Knowledge about Tobacco Smoking among Medical Students in Saudi Arabia: Findings from Three Medical Schools
Hoda Jradi* and Ali Al-Shehri
King Saud bin Abdul-Aziz University for Health Sciences, College of Public health and Health Informatics, Department of Environmental and Community Health, Saudi Arabia
- Corresponding Author:
- Hoda Jradi
King Saud bin Abdulaziz University for Health Sciences
College of Public health and Health Informatics
Department of Environmental and Community Health, Saudi Arabia
Tel: 966 11 429 9999
E-mail: [email protected]
Received Date: November 24, 2013; Accepted Date: February 24, 2014; Published Date: February 26, 2014
Citation: Jradi H, Al-Shehri A (2014) Knowledge about Tobacco Smoking among Medical Students in Saudi Arabia: Findings from Three Medical Schools. Epidemiol 4:150. doi:10.4172/2161-1165.1000150
Copyright: © 2014 Jradi H, et al. This is an open-access article distributed under the terms of the Creative Commons Attribution License, which permits unrestricted use, distribution, and reproduction in any medium, provided the original author and source are credited.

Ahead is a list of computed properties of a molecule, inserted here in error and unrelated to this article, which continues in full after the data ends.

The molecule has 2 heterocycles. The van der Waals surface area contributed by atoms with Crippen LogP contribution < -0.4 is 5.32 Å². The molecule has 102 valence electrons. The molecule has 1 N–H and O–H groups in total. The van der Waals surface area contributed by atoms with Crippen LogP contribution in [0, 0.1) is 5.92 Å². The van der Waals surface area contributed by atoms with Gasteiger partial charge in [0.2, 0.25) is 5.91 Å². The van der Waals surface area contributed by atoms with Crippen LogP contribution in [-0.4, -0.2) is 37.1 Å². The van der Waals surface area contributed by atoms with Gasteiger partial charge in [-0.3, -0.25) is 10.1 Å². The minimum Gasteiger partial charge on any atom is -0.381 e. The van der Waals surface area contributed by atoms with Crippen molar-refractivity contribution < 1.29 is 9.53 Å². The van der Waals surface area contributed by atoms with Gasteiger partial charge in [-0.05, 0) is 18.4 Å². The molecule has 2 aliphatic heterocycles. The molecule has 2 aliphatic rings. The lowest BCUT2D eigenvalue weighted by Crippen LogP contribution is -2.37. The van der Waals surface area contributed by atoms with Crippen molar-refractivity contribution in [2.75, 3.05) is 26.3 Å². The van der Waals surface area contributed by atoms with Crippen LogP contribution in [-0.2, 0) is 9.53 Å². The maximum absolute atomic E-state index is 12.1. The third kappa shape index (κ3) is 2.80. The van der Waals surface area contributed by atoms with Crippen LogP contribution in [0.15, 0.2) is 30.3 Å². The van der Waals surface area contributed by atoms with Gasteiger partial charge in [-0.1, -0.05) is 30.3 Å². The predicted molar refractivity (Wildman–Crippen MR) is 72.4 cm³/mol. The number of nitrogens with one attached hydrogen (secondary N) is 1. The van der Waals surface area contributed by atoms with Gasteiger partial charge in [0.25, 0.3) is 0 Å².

Introduction: Tobacco smoking is the leading cause of preventable death worldwide. Educating and training medical students about tobacco dependence prevention and treatment will prepare them for the task of helping smokers quit. In Saudi Arabia, little is known about medical students’ knowledge on this topic.
Methods: This study was conducted among 237 medical students from three medical schools (89% Response Rate). Students were asked to complete a 55-item questionnaire about the knowledge of smoking epidemiology, smoking cessation practice and benefits, and treatment of nicotine addiction.
Results: The majority of the students (91.4%) do not have adequate knowledge about the epidemiology of smoking. Students demonstrated a low knowledge of the health risks associated with tobacco use (average score 53%; SD=11.6), a fair (76.3%) understanding of the benefits of smoking cessation, and insufficient information about treatment of nicotine addiction. No more than 20.9% of the respondents thought they were adequately prepared to counsel their patients to quit smoking
Conclusions: Medical students in Saudi Arabia are not well informed and trained in tobacco dependence and treatment. It is necessary to address this deficit by prioritizing these topics in medical education curricula.